Sony PlayStation Network Passwords and User Information Compromised

On April 19, 2011, Sony’s PlayStation Network was compromised by a hacker (link). Sony believes that user account information was obtained, including the user’s real name, home address, e–mail address, birth date, username, password, credit card number, and credit card expiration date! According to CNN, Sony’s PlayStation Network has 70 million users that may be affected by this data breach.

This is another reminder of how important it is to use separate, strong passwords for each online account that you have. As I mentioned in a previous posting, a recent study concluded that 75% of users had the same password for both their e–mail accounts and their social networking accounts. If hackers are able to obtain your username and password from one company, they may try the same username and password combination at other popular Web sites. The Sony PlayStation Network breach this month follows breaches of personal customer information of Honda and Acura customers in January 2011, McDonald’s customers in December 2010, and Gawker Media users in December 2010. For a detailed list of other reported data breaches, see the list at Privacy Rights Clearinghouse, a nonprofit consumer organization (at this time of this posting, they listed 2,447 publicly–reported data breaches since 2005!).

I’ve previously written about ways to keep track of and securely store your important passwords and online account information. For online accounts, Microsoft recommends creating strong passwords of 14 characters or more with a combination of uppercase letters, lowercase letters, numbers, and symbols. It’s difficult to remember strong passwords, and it’s easy to make a typo when entering them. As I’ve mentioned before, there are tools that enable you to create and maintain an encrypted electronic list of passwords and online accounts on your smartphone or your computer, and these tools can integrate with your Web browser and automatically look up and enter your passwords for your online accounts. For example, LastPass, KeePass, 1Password, and RoboForm, among others.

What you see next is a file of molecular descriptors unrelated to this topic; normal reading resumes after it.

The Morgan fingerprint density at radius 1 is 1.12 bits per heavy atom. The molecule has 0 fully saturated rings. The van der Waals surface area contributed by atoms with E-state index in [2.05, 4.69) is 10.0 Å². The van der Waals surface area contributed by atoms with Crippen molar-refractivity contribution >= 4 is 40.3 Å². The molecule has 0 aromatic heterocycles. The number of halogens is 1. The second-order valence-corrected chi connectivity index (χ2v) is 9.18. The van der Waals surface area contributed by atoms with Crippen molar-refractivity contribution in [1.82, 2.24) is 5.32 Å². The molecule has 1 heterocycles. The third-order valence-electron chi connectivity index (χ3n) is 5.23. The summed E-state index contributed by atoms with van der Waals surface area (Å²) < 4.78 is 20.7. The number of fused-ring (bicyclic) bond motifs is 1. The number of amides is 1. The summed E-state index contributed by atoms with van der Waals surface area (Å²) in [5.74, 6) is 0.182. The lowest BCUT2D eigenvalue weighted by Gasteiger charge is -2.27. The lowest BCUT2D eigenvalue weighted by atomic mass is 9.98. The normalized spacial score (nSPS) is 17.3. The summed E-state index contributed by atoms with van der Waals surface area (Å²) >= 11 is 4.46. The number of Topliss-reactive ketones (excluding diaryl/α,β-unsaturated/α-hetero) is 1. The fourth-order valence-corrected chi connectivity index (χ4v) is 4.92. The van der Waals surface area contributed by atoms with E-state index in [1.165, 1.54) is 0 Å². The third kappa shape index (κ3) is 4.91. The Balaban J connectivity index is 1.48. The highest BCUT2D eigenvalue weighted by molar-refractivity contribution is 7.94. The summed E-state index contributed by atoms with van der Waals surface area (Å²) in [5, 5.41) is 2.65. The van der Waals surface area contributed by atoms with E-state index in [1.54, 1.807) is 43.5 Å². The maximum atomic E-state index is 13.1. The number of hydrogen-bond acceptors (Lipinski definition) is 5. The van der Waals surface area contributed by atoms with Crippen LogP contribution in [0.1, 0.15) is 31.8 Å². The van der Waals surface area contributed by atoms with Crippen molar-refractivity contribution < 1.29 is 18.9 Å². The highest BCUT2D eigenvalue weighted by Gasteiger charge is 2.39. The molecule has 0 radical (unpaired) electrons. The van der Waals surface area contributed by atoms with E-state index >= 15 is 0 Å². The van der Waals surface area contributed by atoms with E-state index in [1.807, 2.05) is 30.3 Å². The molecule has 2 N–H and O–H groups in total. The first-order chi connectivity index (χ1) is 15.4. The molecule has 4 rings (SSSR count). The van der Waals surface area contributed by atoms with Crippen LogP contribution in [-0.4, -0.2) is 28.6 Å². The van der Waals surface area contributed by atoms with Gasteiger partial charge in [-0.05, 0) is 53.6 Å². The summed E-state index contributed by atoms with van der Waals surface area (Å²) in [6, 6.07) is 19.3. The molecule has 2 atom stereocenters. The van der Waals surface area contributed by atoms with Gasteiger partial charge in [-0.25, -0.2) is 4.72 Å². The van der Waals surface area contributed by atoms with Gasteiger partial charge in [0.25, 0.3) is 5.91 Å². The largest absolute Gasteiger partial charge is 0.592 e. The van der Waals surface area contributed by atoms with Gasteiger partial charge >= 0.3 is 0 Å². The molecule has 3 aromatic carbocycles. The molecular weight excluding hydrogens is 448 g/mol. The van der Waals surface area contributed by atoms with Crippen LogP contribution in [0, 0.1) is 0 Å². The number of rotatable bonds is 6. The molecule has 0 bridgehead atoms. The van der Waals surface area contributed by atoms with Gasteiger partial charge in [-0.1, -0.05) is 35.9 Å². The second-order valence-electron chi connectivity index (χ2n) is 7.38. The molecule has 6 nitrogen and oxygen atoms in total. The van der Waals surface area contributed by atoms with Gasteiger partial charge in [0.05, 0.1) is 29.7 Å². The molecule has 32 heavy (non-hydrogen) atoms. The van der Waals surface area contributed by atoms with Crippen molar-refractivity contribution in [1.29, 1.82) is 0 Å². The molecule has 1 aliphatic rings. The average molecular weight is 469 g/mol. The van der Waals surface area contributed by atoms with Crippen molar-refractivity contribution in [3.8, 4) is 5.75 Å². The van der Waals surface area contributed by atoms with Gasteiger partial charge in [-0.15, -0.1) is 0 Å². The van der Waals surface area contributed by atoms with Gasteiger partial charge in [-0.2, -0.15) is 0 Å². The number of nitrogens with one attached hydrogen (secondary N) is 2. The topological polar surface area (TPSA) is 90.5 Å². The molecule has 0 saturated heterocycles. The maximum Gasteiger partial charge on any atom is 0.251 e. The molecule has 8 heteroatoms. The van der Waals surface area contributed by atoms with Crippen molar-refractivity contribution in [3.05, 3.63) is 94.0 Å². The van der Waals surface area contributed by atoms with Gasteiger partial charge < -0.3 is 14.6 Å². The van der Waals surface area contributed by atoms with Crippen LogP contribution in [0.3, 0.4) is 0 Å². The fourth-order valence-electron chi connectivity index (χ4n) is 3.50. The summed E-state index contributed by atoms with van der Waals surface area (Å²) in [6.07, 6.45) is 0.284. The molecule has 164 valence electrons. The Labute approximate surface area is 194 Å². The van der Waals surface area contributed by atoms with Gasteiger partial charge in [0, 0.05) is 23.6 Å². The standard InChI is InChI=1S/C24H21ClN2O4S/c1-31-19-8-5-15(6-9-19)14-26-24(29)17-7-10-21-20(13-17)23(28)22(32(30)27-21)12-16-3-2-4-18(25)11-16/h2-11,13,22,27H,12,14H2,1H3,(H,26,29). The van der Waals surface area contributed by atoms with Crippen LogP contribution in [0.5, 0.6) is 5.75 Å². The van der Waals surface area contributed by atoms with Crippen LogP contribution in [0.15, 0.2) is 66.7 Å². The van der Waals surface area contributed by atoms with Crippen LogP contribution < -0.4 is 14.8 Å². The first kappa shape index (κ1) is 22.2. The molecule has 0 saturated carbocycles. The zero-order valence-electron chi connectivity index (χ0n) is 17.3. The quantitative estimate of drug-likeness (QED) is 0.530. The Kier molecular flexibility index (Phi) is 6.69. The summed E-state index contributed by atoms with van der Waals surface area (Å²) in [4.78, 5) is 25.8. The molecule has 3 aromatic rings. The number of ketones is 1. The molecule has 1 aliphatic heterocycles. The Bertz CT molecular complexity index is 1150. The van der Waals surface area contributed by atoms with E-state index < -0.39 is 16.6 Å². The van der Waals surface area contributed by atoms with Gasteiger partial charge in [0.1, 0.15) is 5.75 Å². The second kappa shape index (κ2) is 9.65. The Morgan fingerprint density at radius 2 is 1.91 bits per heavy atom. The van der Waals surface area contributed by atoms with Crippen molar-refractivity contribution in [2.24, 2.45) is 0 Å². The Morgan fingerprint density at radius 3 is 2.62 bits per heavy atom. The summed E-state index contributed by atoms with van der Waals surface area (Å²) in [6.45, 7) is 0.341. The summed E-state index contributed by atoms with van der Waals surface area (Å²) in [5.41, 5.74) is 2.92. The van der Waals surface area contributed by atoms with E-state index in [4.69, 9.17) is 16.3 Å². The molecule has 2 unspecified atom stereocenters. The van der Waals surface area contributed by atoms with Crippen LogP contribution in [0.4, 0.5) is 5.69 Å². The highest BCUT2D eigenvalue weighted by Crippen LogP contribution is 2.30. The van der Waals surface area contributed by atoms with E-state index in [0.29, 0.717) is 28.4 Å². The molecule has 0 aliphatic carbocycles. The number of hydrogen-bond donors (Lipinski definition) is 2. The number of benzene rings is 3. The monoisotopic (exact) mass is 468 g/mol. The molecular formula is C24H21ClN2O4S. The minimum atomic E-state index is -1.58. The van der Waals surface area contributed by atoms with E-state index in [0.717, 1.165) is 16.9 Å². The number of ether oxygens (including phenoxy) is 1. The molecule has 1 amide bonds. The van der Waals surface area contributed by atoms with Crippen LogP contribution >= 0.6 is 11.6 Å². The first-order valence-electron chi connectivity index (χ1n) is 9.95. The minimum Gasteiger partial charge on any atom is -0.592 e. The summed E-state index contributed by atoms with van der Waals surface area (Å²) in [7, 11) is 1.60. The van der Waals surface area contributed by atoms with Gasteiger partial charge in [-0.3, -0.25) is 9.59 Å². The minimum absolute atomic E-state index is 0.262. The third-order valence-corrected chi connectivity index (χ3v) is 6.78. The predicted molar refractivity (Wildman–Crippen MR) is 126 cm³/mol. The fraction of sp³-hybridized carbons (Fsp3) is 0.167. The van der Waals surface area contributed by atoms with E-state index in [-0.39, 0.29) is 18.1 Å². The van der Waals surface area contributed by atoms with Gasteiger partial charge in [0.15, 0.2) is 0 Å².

Remember to let your family members and fiduciaries know where you keep your “master” password to unlock your encrypted electronic list of passwords and online accounts, and make sure they know where your encrypted electronic list is kept too.

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